Jackie May, owner of sustainable platform Twyg joins Weekend Breakfast to report back on Propet's Cape Town plant that produces fibre from recycled Polyethylene Terephthalate (PET) plastic bottles.
She also tells Phemelo about an organisation that collects millions of plastic bottles in the country every single day to supply recycling operations like Propet.
It's the plastic that's used to make our bottles, our water bottles, Coca Cola bottles... They do a lot of bottle-to-bottle recycling.— Jackie May, Owner - Twyg
It's a member of Petco, which is an organisation that represents PET companies in the country. They collect six million plastic bottles a day in South Africa... and all of it, they say, is recycled.— Jackie May, Owner - Twyg
May explains about the collection methods used to gather these millions of plastic bottles.
A lot of it is informal - small business and big businesses, it's a combination of the two. It's an intricate web of formal and informal collection collection points across the country which are then organised and managed and sent to these big recycling companies. They also collect from landfills.— Jackie May, Owner - Twyg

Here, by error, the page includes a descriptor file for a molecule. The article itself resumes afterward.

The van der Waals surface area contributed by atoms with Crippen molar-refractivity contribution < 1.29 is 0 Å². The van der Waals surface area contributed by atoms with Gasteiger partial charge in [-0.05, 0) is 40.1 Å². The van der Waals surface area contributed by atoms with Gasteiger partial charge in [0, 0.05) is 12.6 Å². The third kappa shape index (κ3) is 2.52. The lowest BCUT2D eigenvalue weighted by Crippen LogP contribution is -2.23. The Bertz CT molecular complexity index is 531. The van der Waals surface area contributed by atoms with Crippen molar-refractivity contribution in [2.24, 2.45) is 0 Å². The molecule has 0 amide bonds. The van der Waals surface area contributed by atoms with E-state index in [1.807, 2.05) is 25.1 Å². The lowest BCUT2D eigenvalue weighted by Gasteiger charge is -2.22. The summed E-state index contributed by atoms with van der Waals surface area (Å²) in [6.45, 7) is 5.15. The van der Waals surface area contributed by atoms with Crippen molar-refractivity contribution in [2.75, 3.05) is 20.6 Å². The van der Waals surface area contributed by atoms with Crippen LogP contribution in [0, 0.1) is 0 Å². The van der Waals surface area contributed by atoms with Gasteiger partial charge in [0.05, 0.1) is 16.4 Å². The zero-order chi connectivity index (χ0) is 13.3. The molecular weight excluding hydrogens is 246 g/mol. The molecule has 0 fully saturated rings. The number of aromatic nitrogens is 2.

She says ironically, the Propet plant in Cape Town used to be a virgin plastics company making bottles from virgin materials,
Propet bought it in 2011 and refitted the factory to become a recyling plastic plant. So it was built to make virgin plastic products, now it's making products out of recycled plastic.— Jackie May, Owner - Twyg
The bottles are made into little flakes. They can turn it into a fibre and into a filament. The fibre is used for stuffing mattresses, for pillows and it's spun into yarns which are used for felt and increasingly into materials used for t-shirts. They make a filament that's used for brooms and for brushes and strapping we use to wrap boxes.— Jackie May, Owner - Twyg
For more on this transformation from plastic to product, listen below: